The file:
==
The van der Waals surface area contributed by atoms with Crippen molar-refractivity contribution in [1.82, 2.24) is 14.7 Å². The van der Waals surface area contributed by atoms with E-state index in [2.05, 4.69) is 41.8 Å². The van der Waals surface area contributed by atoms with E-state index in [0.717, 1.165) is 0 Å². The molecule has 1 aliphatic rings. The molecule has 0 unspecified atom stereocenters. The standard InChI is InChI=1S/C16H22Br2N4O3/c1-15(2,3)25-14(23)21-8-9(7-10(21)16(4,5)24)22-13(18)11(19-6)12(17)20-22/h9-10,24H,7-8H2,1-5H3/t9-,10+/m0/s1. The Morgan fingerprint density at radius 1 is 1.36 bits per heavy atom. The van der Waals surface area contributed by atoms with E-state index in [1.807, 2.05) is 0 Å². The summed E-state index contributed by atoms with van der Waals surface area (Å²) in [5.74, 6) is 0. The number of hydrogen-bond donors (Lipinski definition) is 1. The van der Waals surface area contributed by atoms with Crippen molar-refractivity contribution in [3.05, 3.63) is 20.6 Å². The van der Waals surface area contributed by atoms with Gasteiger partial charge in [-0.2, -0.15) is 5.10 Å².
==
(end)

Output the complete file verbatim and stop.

The van der Waals surface area contributed by atoms with Crippen molar-refractivity contribution in [1.82, 2.24) is 14.7 Å². The van der Waals surface area contributed by atoms with E-state index in [2.05, 4.69) is 41.8 Å². The van der Waals surface area contributed by atoms with E-state index in [0.717, 1.165) is 0 Å². The molecule has 1 aliphatic rings. The molecule has 0 unspecified atom stereocenters. The standard InChI is InChI=1S/C16H22Br2N4O3/c1-15(2,3)25-14(23)21-8-9(7-10(21)16(4,5)24)22-13(18)11(19-6)12(17)20-22/h9-10,24H,7-8H2,1-5H3/t9-,10+/m0/s1. The Morgan fingerprint density at radius 1 is 1.36 bits per heavy atom. The van der Waals surface area contributed by atoms with E-state index in [1.807, 2.05) is 0 Å². The summed E-state index contributed by atoms with van der Waals surface area (Å²) in [5.74, 6) is 0. The number of hydrogen-bond donors (Lipinski definition) is 1. The van der Waals surface area contributed by atoms with Crippen molar-refractivity contribution in [3.05, 3.63) is 20.6 Å². The van der Waals surface area contributed by atoms with Gasteiger partial charge in [-0.2, -0.15) is 5.10 Å².